United States District Court, M.D. Pennsylvania
MATTHEW W. BRANN, UNITED STATES DISTRICT JUDGE
Valentine, an inmate presently confined at the Allenwood
United States Penitentiary, White Deer, Pennsylvania
(USP-Allenwood) filed this pro se habeas corpus
petition pursuant to 28 U.S.C. § 2241. Named as
Respondent is USP-Allenwood Warden Spaulding. The required
filing fee has been paid.
states that he is presently serving a sentence which was
imposed by the United States District Court for the Southern
District of New York. See Doc. 1, ¶ 10.
Valentine indicates that his sentence was enhanced because it
was determined that he was a career offender. He admits that
he previously filed a motion with the sentencing court
pursuant to 28 U.S.C. § 2255 which was denied on
November 10, 2015. See id., ¶ 10.
pending action vaguely asserts that he is entitled to federal
habeas corpus under Harbin v. Sessions, 860 F.3d 58
(2nd Cir. 2017) and Mathis v. United
States, ___ U.S. ___, 136 S.Ct. 2243 (2016) because the
career offender enhancement was improper because it was
improperly premised in part on a New York state conviction
for fifth degree criminal sale of a controlled
substance.Valentine further contends that his §
2255 remedy is inadequate or ineffective.
Standard of Review
corpus petitions are subject to summary dismissal pursuant to
Rule 4 (“Preliminary Review”) of the Rules
Governing Section 2254 Cases in the United States District
Courts, 28 U.S.C. foll. § 2254 (2004). See, e.g.,
Mutope v. Pennsylvania Board of Probation and Parole,
2007 WL 846559 *2 (M.D. Pa. March 19, 2007)(Kosik, J.). The
provisions of Rule 4 are applicable to § 2241 petitions
under Rule 1(b)). See, e.g., Patton v. Fenton, 491
F.Supp. 156, 158-59 (M.D. Pa. 1979).
provides in pertinent part: “If it plainly appears from
the petition and any attached exhibits that the petitioner is
not entitled to relief in the district court, the judge must
dismiss the petition and direct the clerk to notify the
petitioner.” A petition may be dismissed without review
of an answer “when the petition is frivolous, or
obviously lacking in merit, or where. . . the necessary facts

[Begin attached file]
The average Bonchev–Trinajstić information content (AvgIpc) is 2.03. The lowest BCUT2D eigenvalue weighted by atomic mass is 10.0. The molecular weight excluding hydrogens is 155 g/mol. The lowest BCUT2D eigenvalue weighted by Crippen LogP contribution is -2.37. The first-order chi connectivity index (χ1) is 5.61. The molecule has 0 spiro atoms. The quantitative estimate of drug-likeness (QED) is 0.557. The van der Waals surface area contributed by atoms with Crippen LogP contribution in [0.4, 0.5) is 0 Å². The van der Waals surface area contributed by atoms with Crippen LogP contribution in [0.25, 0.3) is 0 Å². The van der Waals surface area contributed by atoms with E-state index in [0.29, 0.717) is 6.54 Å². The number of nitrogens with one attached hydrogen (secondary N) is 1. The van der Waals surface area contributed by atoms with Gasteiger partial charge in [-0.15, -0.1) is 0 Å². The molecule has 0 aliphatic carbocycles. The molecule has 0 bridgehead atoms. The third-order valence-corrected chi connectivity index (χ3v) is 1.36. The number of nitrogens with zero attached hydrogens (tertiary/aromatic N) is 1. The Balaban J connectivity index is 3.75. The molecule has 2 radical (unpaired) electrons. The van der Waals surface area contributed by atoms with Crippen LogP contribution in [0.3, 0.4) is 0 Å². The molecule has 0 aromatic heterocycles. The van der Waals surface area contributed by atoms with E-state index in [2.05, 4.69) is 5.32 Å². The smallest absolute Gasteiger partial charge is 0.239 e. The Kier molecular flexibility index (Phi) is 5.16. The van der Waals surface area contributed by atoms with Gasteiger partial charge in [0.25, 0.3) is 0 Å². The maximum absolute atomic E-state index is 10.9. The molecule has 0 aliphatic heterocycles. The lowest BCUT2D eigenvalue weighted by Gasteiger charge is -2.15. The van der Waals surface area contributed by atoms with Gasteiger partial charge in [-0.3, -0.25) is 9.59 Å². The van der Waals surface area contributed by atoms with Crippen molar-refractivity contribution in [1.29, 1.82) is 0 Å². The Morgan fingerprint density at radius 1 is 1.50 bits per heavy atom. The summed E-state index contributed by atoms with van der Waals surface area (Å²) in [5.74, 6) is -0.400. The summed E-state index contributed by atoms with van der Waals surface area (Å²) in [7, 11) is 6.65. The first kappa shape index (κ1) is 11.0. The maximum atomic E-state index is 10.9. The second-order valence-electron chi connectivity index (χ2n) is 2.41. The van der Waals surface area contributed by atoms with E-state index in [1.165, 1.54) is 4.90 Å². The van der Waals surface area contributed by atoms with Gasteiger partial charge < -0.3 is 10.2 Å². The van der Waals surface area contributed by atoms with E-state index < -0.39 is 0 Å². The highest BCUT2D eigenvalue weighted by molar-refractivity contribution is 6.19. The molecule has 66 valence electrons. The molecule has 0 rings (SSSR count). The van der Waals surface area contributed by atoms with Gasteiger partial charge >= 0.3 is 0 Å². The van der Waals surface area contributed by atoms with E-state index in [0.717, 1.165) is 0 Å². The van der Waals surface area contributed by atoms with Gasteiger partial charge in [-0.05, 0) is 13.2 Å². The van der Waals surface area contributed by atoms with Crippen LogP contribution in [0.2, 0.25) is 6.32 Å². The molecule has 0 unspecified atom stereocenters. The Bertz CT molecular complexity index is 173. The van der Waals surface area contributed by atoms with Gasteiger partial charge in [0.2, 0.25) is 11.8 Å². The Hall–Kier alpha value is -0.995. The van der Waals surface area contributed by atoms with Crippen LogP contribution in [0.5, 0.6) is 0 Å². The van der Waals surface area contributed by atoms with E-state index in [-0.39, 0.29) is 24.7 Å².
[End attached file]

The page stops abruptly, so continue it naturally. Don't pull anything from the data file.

can be determined from the petition itself. . . .”
Gorko v. Holt, Civ. No. 4:05-cv-956, 2005 WL 1138479
*1 (M.D. Pa. May 13, 2005)(McClure, J.)(quoting Allen v.
Perini, 424 F.2d 134, 141 (6th Cir. 1970).
he initiated his action before this Court, Petitioner is
apparently arguing that he may bring his present claim of an
improperly enhanced sentence via a § 2241 petition. It
would appear that it is Valentine's contention that this
Court has jurisdiction over his § 2241 action by virtue
of his ongoing detention at USP-Allenwood.
challenging the validity of a federal sentence and not its
execution, a federal prisoner is generally limited to seeking
relief by way of a motion pursuant to 28 U.S.C. §
2255. In re Dorsainvil, 119 F.3d 245,
249 (3d Cir. 1997); Russell v. Martinez, 325
Fed.Appx. 45, 47 (3d Cir. 2009)(“a section 2255 motion
filed in the sentencing court is the presumptive means for a
federal prisoner to challenge the validity of a conviction or
sentence”). A challenge can only be brought under
§ 2241 if “it . . . appears that the remedy by [a
§ 2255] motion is inadequate or ineffective to test the
legality of his detention.” 28 U.S.C. § 2255(e).
This language in § 2255, known as the safety-valve
clause, must be strictly construed. Dorsainvil, 119
F.3d at 251; Russell, 325 Fed.Appx. at 47 (the
safety valve “is extremely narrow and has been held to
apply in unusual situations, such as those in which a
prisoner has had no prior opportunity to challenge his
conviction for a crime later deemed to be non-criminal by an
intervening change in the law”).
Valentine's instant claim is not based upon a contention
that the conduct which led to his conviction is no longer
criminal as a result of some change in the law. Rather,
Valentine's action only challenges his sentence
enhancement for being a career offender. As recognized by the
Honorable Kim R. Gibson in Pollard v. Yost, No.
07-235, 2008 WL 4933599, at *6 (W.D. Pa. Nov. 18, 2008), for
a challenge to a federal conviction to be presented by a
federal inmate by way of a § 2241 petition, there must
not only be “a claim of actual innocence but a claim of
actual innocence coupled with the inability to have brought
the claim before because of a change in the construction of
the criminal statute by a court having the last word on the
proper construction of the statute, which change rendered
what had been thought to be criminal within the ambit of the
statute, no longer criminal.”
Petitioner's argument concerns the validity of his
sentence, he must follow the requirements of § 2255. As
noted earlier, Petitioner states that he previously filed a
§ 2255 action with the Southern District of New York.
However, he ...